Psalm 31:1–5; 2 Chronicles 34:8–33; Acts 26:15–27

Psalm 31:1–5: This psalm of supplication emphasizes God as our shelter as the psalmist pleads using military images, “Be my stronghold of rock, /a fort-house to rescue me,/ For You are my crag and my bastion.” (3c, 4a) The psalmist evokes the image of David and his men clambering among the rocks and caves as they are pursued by Saul.

The other image in these first verses of this psalm is the psalmist asking God in an anthropomorphic sense, to bend over and “Incline Your ear to me.” (3a)  And the faster, the better, “Quick, save me.” (3b)  And then more specifically, “for Your nam’s sake guide and lead me.” (4b). One more metaphor makes it clear that the psalmist is being pursued: “Get me out of the net that they laid for me, / for You are my stronghold.” (5) And then, he surrenders totally into “Your hand I commend my spirit.” (6a) And like many psalms of supplication, he acknowledges that in the asking itself, there is rescue: “You redeemed me, O Lord, God of truth.” (6b)

In this onrush of images and metaphors we feel the psalmists’s desperation and then, suddenly, once he utters “Into Your hand I commend my spirit,” there is peace. Just as Jesus uttered these words on the cross; the agony completed and death takes his spirit.

2 Chronicles 34:8–33: In the midst of the great temple clean-out, rebuilding, and “While they were bringing out the money that had been brought into the house of theLord, the priest Hilkiah found the book of the law of the Lord given through Moses.” (14). Our Chronicler describes exactly how the book finds its way into the hands of King Josiah, who upon hearing its words and realizing what it is, tears his clothes because “the wrath of the Lord that is poured out on us is great, because our ancestors did not keep the word of the Lord, to act in accordance with all that is written in this book.” (21b).

What’s interesting here is that I think this is the frist time that the “Moses books” have been described specifically as a book, indicating that by the time of Josiah, written records were becoming important, and we come to see why Jews came to be known as “people of the Book.”

Josiah consults Huldah, that rarity among rarities: a female prophet. Which makes me wonder: why do some churches prevent women from preaching when Josiah seemed perfectly happy to consult the person through whom God was speaking–and was completely indifferent to the prophet’s sex?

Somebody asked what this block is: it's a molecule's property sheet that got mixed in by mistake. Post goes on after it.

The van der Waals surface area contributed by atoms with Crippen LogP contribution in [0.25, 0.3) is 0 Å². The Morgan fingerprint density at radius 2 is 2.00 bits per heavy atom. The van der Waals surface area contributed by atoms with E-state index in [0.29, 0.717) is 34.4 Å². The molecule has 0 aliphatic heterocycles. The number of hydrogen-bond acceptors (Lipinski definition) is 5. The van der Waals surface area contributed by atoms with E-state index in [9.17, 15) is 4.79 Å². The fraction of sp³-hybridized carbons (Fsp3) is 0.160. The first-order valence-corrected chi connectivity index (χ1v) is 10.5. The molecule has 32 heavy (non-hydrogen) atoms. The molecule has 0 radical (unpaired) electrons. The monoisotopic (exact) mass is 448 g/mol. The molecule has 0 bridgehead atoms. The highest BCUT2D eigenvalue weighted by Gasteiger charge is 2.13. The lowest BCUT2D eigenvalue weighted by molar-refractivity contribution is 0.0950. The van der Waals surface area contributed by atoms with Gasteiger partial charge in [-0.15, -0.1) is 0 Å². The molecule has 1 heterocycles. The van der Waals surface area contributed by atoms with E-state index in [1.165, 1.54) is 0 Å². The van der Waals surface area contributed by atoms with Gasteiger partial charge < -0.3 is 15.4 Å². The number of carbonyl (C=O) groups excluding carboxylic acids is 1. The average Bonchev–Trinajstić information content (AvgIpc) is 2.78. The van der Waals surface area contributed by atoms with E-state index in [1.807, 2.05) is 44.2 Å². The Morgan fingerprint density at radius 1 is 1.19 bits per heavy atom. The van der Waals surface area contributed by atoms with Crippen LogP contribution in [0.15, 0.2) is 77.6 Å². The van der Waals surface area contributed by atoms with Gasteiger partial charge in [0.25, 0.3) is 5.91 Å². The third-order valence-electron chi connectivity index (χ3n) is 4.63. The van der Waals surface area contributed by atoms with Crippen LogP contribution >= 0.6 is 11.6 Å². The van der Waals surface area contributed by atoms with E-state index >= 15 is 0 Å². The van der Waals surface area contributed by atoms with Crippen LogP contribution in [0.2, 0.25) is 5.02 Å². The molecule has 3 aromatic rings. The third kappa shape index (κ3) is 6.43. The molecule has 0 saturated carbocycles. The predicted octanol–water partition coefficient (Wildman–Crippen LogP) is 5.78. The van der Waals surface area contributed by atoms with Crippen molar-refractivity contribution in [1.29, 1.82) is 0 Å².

Huldah tells Josiah, yes, for everything Judah has done in the past in worshiping small-g gods they deserve the wrath of God. But because Josiah has been humble before God, “you shall be gathered to your grave in peace; your eyes shall not see all the disaster that I will bring on this place and its inhabitants.” Of course, this is the Chronicler’s reference to the Babylonian conquest.

Josiah causes the book to be read aloud among the people and all make a covenant to keep their side of the Covenant. And for Josiah’s entire reign, “All his days they did not turn away from following the Lord the God of their ancestors.” (33). That the people followed God through Josiah’s entire reign is the greatest legacy any king could wish for.

Acts 26:15–27: Paul tells of his Damascus road experience, and of how Jesus commissioned him, telling him that Paul was being sent “to open their eyes so that they may turn from darkness to light and from the power of Satan to God, so that they may receive forgiveness of sins and a place among those who are sanctified by faith in me.’” (18) Paul has certainly not missed the opportunity to preach the Good News to Festus and Agrippa.

Paul asserts that he has done nothing more than to preach this precisely-defined message of repentance to both Jews and Gentiles, and “For this reason the Jews seized me in the temple and tried to kill me.” (21) Once again, Paul makes it clear that Jesus is the oft-prophesied Messiah, and “saying nothing but what the prophets and Moses said would take place that the Messiah must suffer, and that, by being the first to rise from the dead, he would proclaim light both to our people and to the Gentiles.” (22,23)

Paul’s entire defense hangs on the simple assertion that Jesus was the Jewish Messiah. And as we know , down through history this has been rejected–the Cornerstone has been rejected.

In Festus, who exclaims, “You are out of your mind, Paul! Too much learning is driving you insane!” (24) Luke shows us the reaction of the educated world, who sees the Good News as improbable nonsense. When we encounter this reaction today, it’s useful to remember it’s hardly original–it’s as old as the church itself.

But Agrippa is clearly listening, and Paul again bases the Gospel on the Scriptures, and goes for the preemptive close on Agrippa: “ King Agrippa, do you believe the prophets? I know that you believe.” (27) Which is a good place to remember that we cannot understand–or accept–the Gospel without understanding the Scriptures on which it is based.


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